Would Ho Chi Minh Oppose Pham Doan Trang’s Arrest And Trial?

Would Ho Chi Minh Oppose Pham Doan Trang’s Arrest And Trial?
Graphic: MaiMai/The Vietnamese Magazine.

Vietnamese writers and journalists, like Pham Doan Trang, have always been portrayed by the Vietnamese state as being “phản động” (reactionary) and are accused of aiming to disrupt the government.

There is also an implication that advocating for freedom of speech and democracy is inherently at odds with the Vietnamese Communist Party (VCP) and that these values do not align with the country’s brand of socialism.

At the forefront of the VCP’s propaganda is Ho Chi Minh, the founder of the Vietnamese Communist Party, who has always been used by the VCP to legitimize its rule and power over the country. Likewise, his ideology has also been used by the VCP to consolidate its monopoly of political power.

Yet, is what happening right now with independent journalists and bloggers in Vietnam really what Ho Chi Minh himself would have wanted for his people?

I believe that if the VCP's propaganda is right, then maybe Ho Chi Minh would somehow have been horrified by the current oppression of freedom of speech in Vietnam against writers like Pham Doan Trang.

I further think that to pretend that he would have supported the oppression of Vietnamese writers and journalists does not reflect a genuine understanding of his political thought.

Opposition To Power

As a young revolutionary in France, Ho was influenced by the likes of Vladimir Lenin and Karl Marx during his involvement with the French Communist Party. Even though there were differences between the way Ho and his Western comrades understood communism as a political theory, they agreed on one thing: advocating against those in power.

There are scholars who argue that Ho was more of a communist than a nationalist, but others, such as historian Bernard B. Fall, believed the contrary. They even proposed the question of whether Ho would have endorsed the French Communist Party if there had been another political party that advocated for colonial abolition. Political scientist Tuong Vu argued that Ho only became interested in the Russian Bolshevik revolution because of Lenin’s support for colonial independence.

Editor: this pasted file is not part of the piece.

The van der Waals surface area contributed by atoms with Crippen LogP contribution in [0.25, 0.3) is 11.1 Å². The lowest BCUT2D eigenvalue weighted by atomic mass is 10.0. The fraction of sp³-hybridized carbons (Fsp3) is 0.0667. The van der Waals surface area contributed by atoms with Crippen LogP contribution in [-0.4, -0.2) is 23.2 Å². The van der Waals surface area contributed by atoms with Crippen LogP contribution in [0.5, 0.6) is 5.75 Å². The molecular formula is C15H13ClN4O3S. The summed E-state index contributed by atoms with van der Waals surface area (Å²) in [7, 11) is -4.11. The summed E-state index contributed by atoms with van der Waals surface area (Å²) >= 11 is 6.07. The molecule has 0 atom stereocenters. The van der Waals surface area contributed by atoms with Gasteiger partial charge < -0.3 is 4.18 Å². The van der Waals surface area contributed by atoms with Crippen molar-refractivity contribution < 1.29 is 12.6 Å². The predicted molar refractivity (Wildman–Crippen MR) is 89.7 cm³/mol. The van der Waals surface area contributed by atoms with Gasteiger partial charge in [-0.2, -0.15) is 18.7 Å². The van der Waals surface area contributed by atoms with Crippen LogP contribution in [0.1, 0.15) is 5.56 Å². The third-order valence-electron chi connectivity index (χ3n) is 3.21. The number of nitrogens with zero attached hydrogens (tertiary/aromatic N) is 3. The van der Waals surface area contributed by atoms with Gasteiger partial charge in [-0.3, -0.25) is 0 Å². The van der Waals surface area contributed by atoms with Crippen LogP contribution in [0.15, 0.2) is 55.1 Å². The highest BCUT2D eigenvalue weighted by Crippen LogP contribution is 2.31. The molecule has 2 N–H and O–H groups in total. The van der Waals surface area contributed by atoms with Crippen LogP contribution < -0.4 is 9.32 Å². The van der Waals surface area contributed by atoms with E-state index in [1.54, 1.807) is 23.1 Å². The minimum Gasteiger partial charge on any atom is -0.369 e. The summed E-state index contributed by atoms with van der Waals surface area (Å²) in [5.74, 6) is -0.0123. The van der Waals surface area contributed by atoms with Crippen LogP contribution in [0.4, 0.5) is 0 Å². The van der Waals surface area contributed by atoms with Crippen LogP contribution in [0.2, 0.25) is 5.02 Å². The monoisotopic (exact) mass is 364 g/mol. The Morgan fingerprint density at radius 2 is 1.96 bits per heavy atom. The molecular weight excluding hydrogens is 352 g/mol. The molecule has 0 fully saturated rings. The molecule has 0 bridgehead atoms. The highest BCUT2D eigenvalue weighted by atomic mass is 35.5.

Regardless of whether or not he was more of a communist or more of a nationalist, it is clear that he aimed to criticize those in power and to empower the powerless. Anti-colonialism, the center of Ho’s political thought, is in itself, a struggle against the status quo. Through his early writings, it is clear that he consistently advocated against French colonial rule, criticized the domination of the upper-class rulers in Vietnam, and informed people of the terrible conditions of marginalized groups. In other words, Ho used journalism to uplift the voices of the unheard.

For example, in a 1922 article titled “Annamese Women and French Domination”, Ho documented, in gruesome detail, the atrocities committed by the French against Vietnamese women. He was not only concerned with Vietnamese people but also with other groups of marginalized populations elsewhere. In articles such as “Lynching” and “The Ku Klux Klan” (1924), Ho condemned the violent oppression of African-Americans by white supremacists in the United States.

Pham Doan Trang, as well as Vietnamese journalists and bloggers such as the recently-arrested members of the Clean Newspaper (Bao Sach) group, were doing exactly what Ho and his comrades fought for: speaking truth against power.

Pham Doan Trang and Bao Sach were criminalized because they wrote for those whose voices were suppressed by those in power - from the Dong Tam farmers whose lands were taken away by the same regime that claimed to be representative of the peasants to the death-row inmate Ho Duy Hai, whose alibi and innocence was blatantly ignored by the Vietnamese judicial system.

Their charges clearly stem from their writings and non-violent activism. In retrospect, their actions are even more peaceful than the early deeds of the VCP; they neither incited violence nor called for a coup d'etat. All they did was write but the VCP clearly does not like it when their rule is threatened.

Freedom of Expression & Democracy

It is not a difficult task to point out Ho Chi Minh’s explicit advocacy for freedom of speech and freedom of the press as he was a prolific journalist with radical opinions himself.